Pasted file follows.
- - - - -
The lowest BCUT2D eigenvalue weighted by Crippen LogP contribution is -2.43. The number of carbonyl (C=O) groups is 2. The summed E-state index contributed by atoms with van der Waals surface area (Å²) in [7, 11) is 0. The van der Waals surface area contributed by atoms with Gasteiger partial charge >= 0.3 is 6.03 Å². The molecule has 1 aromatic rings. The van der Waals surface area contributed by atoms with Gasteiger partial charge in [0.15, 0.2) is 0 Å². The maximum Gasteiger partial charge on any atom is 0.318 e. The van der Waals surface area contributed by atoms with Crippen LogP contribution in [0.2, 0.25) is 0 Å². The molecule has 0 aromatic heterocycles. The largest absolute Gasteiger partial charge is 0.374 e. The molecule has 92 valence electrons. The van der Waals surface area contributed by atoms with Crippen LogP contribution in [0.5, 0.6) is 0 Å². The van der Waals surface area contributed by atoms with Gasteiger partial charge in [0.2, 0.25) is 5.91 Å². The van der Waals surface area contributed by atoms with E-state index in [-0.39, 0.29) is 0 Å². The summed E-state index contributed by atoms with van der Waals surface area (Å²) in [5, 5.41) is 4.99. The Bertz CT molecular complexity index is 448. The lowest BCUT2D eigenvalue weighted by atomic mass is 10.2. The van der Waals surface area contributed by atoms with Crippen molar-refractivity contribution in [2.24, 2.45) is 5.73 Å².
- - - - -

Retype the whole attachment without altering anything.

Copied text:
The lowest BCUT2D eigenvalue weighted by Crippen LogP contribution is -2.43. The number of carbonyl (C=O) groups is 2. The summed E-state index contributed by atoms with van der Waals surface area (Å²) in [7, 11) is 0. The van der Waals surface area contributed by atoms with Gasteiger partial charge >= 0.3 is 6.03 Å². The molecule has 1 aromatic rings. The van der Waals surface area contributed by atoms with Gasteiger partial charge in [0.15, 0.2) is 0 Å². The maximum Gasteiger partial charge on any atom is 0.318 e. The van der Waals surface area contributed by atoms with Crippen LogP contribution in [0.2, 0.25) is 0 Å². The molecule has 0 aromatic heterocycles. The largest absolute Gasteiger partial charge is 0.374 e. The molecule has 92 valence electrons. The van der Waals surface area contributed by atoms with Crippen LogP contribution in [0.5, 0.6) is 0 Å². The van der Waals surface area contributed by atoms with Gasteiger partial charge in [0.2, 0.25) is 5.91 Å². The van der Waals surface area contributed by atoms with E-state index in [-0.39, 0.29) is 0 Å². The summed E-state index contributed by atoms with van der Waals surface area (Å²) in [5, 5.41) is 4.99. The Bertz CT molecular complexity index is 448. The lowest BCUT2D eigenvalue weighted by atomic mass is 10.2. The van der Waals surface area contributed by atoms with Crippen molar-refractivity contribution in [2.24, 2.45) is 5.73 Å².